The article quotes Matt Fraser, an associate professor in civil and environmental engineering at Rice University, who says: "It's incredible that they were that far off. That's a huge increase in formaldehyde. It just shows you how little attention is being paid to getting emissions numbers right. And since all of our air-quality control strategies are based on that data, it makes you wonder." Well, the planners of the TexAQS II Air Quality Field Study are also wondering, which is why there is the necessity of doing this field study. The only sure way to know what's really going up into the air is to go out and measure it, and this summer's study should help the scientists and regulators figure out what the right steps are to control air pollution in one of our most polluted cities.

Unfortunately, the participation of NOAA's P-3 in the Texas study means that only one P-3 will be available for hurricane hunting this hurricane season. This worries me, because the P-3s are the best tool we have for hurricane reconnaissance. The Air Force C-130s do not have the state-of-the-art radar systems like the P-3s carry, nor the new SFMR Stepped Frequency Microwave Radiometer instrument that can measure surface winds speeds anywhere in a storm. Will participation of the P-3 in this air pollution study save more lives and property than if the aircraft participated in hurricane hunting this Fall? I think that is probably the case, but it is definitely a gamble that I'm uncomfortable with.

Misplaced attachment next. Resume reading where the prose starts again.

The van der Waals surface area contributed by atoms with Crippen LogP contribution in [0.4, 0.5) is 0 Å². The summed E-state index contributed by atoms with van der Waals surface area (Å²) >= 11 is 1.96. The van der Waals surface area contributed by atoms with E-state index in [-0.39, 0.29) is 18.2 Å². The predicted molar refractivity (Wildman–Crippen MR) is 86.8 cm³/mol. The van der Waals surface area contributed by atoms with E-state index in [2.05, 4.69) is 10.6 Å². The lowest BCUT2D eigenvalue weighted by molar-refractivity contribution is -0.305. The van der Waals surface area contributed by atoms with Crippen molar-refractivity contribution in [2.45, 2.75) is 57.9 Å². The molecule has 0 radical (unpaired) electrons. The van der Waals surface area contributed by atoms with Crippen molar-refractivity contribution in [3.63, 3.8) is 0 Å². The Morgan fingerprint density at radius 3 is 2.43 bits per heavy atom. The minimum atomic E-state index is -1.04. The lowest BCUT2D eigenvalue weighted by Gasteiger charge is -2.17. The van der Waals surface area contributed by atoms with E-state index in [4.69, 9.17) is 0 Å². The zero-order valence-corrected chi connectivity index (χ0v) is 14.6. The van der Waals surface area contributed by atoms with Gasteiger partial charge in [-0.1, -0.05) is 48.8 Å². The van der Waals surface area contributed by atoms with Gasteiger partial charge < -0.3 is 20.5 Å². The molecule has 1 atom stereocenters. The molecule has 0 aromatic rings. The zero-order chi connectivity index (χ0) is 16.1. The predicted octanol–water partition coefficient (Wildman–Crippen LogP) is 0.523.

Jeff Masters

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111. ProgressivePulse
3:43 AM GMT on May 20, 2006
I have seen my share of Hurricane's. Monica at peak intensity was a monster, her appearance reminds me of Wilma as she was approacing Cozumel.
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108. Alec
11:41 PM EDT on May 19, 2006
Austrialia really has no concept for typhoons...their "sustained winds" scale measures wind gusts, which is in fact NOT sustained winds......
106. WSI
3:38 AM GMT on May 20, 2006
f rather I am talking about the number.

Yeah, but that is along the same lines. How can we know what they were like before records were kept? I see what you are saying though. Just saying that its quite possible this activity has been seen before.
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105. ProgressivePulse
3:35 AM GMT on May 20, 2006
Ha Ha Threat that is
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104. ProgressivePulse
3:33 AM GMT on May 20, 2006
I am 5 miles from the coast Colby, tis a treat to me.
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102. WSI
3:26 AM GMT on May 20, 2006
Keep in mind everyone, that our reliable records only go back so far. It is quite feasible that stronger storms occured before the reliable records were kept.